In addition to the items that are available on a conventional cockpit aircraft, glass-cockpit aircraft, as well as aircraft with an approved RNAV (GPS) system, usually give the crew the ability to set the final approach course for the approach selected and many other options to increase situational awareness. Crews of FMS equipped aircraft have many options available as far as setting up the flight management computer (FMC), depending on the type of approach and company procedures. The PF usually programs the FMC for the approach and the PM verifies the information. A menu of available approaches is usually available to select from based on the destination airport programmed at the beginning of the flight or a new destination selected while en route.

The amount of information provided for the approach varies from aircraft to aircraft, but the crew can make modifications if something is not pre-programmed into the computer, such as adding a missed approach procedure or even building an entire approach for situational awareness purposes only. The PF can also program a VNAV profile for the descent and LNAV for segments that were not programmed during preflight, such as a standard terminal arrival route (STAR) or expected route to the planned approach. Any crossing restrictions for the STAR might need to be programmed as well. The most common crossing restrictions, whether mandatory or “to be expected,” are usually automatically programmed when the STAR is selected, but can be changed by ATC at any time. Other items that need to be set up are dictated by aircraft-specific procedures, such as autopilot, auto-throttles, auto-brakes, pressurization system, fuel system, seat belt signs, anti-icing/de-icing equipment, igniters, etc.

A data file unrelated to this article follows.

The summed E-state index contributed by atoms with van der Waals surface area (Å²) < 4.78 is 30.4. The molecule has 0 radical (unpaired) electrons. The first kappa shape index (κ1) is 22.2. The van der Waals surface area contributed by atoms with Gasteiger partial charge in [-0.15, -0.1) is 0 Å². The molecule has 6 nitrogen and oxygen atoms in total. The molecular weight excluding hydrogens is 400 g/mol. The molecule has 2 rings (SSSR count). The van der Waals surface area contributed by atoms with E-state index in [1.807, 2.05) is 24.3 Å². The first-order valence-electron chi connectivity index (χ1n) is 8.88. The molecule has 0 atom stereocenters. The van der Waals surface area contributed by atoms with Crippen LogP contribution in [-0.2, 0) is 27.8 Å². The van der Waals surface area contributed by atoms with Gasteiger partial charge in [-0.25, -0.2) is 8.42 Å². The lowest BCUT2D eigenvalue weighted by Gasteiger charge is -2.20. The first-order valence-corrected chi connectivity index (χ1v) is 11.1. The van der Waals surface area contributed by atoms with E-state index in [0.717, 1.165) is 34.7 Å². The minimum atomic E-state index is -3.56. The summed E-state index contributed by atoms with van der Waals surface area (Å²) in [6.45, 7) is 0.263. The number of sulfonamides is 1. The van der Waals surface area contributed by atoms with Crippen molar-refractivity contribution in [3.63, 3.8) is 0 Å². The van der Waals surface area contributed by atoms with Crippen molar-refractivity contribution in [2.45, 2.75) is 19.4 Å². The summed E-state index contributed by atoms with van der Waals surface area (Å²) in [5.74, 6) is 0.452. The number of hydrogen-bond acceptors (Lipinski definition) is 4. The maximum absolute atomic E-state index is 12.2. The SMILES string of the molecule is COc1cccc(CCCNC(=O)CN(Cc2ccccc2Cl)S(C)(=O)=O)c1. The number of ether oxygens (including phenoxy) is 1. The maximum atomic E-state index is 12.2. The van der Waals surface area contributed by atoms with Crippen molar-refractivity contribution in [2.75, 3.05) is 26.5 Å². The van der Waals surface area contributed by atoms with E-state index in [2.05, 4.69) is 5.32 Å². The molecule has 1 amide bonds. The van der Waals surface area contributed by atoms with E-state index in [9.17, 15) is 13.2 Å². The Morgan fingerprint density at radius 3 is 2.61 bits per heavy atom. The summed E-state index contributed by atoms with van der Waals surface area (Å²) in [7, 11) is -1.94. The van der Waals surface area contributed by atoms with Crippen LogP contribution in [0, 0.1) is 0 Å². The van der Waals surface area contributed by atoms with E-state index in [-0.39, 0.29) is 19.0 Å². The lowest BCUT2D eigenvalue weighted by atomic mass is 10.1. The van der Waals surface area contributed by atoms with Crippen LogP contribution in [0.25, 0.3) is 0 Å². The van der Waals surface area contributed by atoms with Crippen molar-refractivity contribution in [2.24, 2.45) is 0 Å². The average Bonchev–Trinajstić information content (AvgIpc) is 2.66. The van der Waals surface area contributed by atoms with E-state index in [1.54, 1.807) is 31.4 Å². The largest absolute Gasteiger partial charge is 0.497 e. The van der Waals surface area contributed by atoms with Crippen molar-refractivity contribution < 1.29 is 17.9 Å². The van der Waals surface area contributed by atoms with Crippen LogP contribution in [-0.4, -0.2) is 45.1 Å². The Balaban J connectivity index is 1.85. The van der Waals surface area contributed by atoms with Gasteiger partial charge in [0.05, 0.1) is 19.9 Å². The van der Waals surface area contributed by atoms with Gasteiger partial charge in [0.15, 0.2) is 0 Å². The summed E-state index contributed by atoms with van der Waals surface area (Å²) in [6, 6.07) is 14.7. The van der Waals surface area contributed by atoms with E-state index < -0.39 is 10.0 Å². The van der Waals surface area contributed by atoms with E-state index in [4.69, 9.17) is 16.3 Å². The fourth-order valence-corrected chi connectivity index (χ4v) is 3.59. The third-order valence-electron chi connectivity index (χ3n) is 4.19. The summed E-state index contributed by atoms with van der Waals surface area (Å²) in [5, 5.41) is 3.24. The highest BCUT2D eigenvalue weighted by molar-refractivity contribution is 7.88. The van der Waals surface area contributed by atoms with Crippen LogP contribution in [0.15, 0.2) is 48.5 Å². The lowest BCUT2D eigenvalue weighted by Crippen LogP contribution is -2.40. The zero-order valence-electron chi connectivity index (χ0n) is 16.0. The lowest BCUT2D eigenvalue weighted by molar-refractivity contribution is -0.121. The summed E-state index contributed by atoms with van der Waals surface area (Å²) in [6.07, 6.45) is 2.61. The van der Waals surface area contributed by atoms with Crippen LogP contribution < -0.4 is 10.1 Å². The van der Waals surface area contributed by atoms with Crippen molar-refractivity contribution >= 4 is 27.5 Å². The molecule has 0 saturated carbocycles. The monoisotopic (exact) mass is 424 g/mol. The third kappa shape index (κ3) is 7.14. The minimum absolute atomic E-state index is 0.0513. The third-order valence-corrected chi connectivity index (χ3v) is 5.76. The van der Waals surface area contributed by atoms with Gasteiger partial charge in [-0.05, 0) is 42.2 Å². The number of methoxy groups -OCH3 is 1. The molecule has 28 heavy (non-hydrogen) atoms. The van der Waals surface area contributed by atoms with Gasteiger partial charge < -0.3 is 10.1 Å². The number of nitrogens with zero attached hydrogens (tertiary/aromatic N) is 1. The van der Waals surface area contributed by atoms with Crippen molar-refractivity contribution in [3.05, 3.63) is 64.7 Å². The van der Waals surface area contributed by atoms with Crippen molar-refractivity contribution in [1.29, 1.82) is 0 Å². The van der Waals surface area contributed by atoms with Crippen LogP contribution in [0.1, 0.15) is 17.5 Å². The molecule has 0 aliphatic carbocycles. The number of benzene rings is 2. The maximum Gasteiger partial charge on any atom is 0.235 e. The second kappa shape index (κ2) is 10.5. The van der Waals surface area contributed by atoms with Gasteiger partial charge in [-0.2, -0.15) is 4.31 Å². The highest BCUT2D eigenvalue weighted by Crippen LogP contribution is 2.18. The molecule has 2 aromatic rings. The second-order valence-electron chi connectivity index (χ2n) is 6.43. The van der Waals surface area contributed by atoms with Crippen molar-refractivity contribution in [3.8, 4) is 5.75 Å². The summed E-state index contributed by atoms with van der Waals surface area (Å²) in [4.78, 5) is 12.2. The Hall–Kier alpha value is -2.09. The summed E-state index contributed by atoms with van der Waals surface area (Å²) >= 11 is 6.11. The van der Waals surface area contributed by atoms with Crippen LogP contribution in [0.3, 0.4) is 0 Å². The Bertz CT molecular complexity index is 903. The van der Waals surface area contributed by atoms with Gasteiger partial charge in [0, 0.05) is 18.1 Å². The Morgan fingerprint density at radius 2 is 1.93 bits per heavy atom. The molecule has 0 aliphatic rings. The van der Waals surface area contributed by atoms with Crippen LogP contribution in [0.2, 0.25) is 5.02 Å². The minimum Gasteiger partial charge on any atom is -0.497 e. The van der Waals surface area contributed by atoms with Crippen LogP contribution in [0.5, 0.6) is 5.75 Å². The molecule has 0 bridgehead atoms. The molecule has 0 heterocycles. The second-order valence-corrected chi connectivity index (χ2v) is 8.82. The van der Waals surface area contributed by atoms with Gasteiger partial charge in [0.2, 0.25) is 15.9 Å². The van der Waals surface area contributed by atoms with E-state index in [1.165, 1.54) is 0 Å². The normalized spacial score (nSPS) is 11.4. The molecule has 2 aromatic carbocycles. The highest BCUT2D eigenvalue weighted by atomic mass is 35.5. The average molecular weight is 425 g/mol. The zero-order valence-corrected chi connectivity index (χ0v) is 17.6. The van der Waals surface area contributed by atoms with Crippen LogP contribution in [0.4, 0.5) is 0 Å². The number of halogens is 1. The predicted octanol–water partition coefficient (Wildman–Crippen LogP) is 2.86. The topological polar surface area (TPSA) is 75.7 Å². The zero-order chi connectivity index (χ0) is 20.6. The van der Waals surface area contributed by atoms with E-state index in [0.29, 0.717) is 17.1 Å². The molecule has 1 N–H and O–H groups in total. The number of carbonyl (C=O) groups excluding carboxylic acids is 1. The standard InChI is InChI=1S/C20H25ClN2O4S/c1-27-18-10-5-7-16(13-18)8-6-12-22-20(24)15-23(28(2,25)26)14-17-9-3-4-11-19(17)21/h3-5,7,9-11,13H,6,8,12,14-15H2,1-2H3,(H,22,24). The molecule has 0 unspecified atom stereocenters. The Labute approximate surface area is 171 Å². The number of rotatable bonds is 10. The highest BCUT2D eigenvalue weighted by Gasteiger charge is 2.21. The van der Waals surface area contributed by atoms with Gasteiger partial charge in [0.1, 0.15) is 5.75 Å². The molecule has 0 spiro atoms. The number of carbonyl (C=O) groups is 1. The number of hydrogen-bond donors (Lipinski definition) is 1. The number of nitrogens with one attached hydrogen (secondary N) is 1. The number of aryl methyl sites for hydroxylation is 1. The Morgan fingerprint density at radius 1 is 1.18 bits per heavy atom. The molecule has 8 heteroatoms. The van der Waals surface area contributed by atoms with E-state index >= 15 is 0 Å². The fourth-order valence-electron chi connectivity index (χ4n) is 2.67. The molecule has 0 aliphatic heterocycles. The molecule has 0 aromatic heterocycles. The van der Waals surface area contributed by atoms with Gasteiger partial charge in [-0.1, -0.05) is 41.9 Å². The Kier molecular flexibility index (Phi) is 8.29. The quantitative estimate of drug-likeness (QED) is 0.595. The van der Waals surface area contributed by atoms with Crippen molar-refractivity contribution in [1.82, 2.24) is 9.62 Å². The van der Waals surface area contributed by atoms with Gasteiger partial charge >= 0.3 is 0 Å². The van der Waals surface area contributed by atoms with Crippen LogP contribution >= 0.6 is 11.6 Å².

In general, an autopilot can be used to fly approaches even if the FMC is inoperative (refer to the specific airplane’s minimum equipment list [MEL] to determine authorization for operating with the FMC inoperative). Whether or not the FMC is available, use of the autopilot should be discussed during the approach briefing, especially regarding the use of the altitude pre-selector and auto-throttles, if equipped. The AFM for the specific airplane outlines procedures and limitations required for the use of the autopilot during an instrument approach in that aircraft.

There are just as many different autopilot modes to climb or descend the airplane, as there are terms for these modes (ex. Level Change [LVL CHG], Vertical Speed [V/S], VNAV, Takeoff/Go Around [TO/GA], etc.). The pilot controls the airplane through the autopilot by selecting pitch modes and/or roll modes, as well as the associated auto-throttle modes. This panel, sometimes called a mode control panel, is normally accessible to both pilots. Most aircraft with sophisticated auto-flight systems and autothrottles have the capability to select modes that climb the airplane with maximum climb thrust and descend the airplane with the throttles at idle (LVL CHG, Flight Level Change [FL CHG], Manage Level, etc.). They also have the capability to “capture,” or level off at pre-selected altitudes, as well as track a LOC and glide slope (G/S) or a VOR course. If the airplane is RNAV equipped, the autopilot will also track the RNAV generated course. Most of these modes will be used at some point during an instrument approach using the autopilot. Additionally, these modes can be used to provide flight director (FD) guidance to the pilot while hand-flying the aircraft.